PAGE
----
After yesterday’s post on corruption at the micro level, I thought it might be interesting to look at it at the macro level. (Thanks to Ben for the suggestion.)
Ipaidabribe works by getting lots of ordinary citizens to record the small bribes they have had to pay in the course of their everyday business. That’s great for identifying corrupt individuals or departments. What it can’t do is deal with corruption at the opposite end of the scale, that of businesses and corporations. That needs a completely different approach, and Tearfund’s ‘unearth the truth’ campaign is a useful lens on the issue.
Unearth the Truth focuses on the extractive industries and how much they pay developing countries for the rights to exploit their oil, gas, and mineral reserves. These deals are often undeclared, negotiated between corporations and government ministers, with neither party disclosing any details. It is all too easy for the official in charge to enrich themselves and impoverish the country, giving away those precious resources for less than their value in return for a personal fortune. See Madagascar’s recent oil deal, now thankfully stalled.
This kind of corruption has multiple effects. The resources are effectively stolen, leaving the country with pollution and displacement, with little or no compensation for those losing their lands. What money does come in for the resources extracted goes to local elites, driving up inequality. That thriving new industry often unbalances the economy too. The government enjoys the revenues with no thought to the sustainability of the income stream, and fails to invest in other sectors of the economy.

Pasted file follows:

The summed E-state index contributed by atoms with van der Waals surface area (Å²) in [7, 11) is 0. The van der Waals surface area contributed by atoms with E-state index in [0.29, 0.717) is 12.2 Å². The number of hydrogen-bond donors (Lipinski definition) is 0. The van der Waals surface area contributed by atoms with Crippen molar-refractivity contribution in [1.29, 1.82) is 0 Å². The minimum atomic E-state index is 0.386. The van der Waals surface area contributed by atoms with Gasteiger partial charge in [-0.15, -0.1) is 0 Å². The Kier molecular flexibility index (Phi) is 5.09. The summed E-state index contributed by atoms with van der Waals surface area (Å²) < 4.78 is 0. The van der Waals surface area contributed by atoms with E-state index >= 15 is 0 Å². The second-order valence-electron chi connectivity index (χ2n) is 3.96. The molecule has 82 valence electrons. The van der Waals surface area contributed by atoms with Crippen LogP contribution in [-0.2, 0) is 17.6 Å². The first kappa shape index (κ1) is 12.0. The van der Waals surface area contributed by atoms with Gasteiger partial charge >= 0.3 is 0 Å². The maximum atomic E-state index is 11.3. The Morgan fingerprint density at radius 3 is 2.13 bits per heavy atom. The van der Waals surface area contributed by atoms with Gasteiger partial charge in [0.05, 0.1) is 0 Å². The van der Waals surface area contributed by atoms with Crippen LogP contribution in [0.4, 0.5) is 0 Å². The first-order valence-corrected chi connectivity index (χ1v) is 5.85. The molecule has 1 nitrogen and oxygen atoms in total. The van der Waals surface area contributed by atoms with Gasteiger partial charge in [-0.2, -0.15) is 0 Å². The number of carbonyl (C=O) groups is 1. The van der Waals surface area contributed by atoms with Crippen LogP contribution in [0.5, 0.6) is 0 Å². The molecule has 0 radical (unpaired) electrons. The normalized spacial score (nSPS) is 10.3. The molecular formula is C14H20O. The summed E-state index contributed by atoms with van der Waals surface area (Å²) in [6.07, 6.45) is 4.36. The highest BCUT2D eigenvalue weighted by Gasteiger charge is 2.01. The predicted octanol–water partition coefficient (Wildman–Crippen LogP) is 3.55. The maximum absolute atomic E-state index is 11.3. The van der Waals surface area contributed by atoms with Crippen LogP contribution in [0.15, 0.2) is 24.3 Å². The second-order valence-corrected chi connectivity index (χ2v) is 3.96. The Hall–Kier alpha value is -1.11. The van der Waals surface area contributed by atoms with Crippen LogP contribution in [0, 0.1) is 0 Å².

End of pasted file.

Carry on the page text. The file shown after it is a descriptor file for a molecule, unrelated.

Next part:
One key way to prevent this sort of scandal, which is depressingly common, is to require companies to declare their deals. This is the aim of the Publish What You Pay campaign, which Tearfund’s initiative is part of. The campaign calls for mining and oil companies to publish how much they pay developing world governments for the resources they extract, so that local people can tell whether their governments are treating them fairly.
Several major companies have adopted these transparency measures, but it’s a risky stand for them to take. The governments involved may not want their citizens to know the details, or they might start asking where there share is. What’s been missing has been developed world governments adding their weight to the plans and making those standards a legal requirement, rather than a voluntary commitment. The US put that right last year in its Wall Street reforms, and now requires companies to declare those figures in their reporting.
The UK doesn’t have such a law, which is a shame, since we have 86 major extractive corporations registered in Britain. A British transparency act would put an end to secretive and corrupt deals for resources, requiring companies to declare their payments, country by country. As the EU also considers a transparency directive, this is a good time to clamp down on secretive oil and mining deals that rip off poor countries.
You can find out more about the Unearth the Truth campaign here.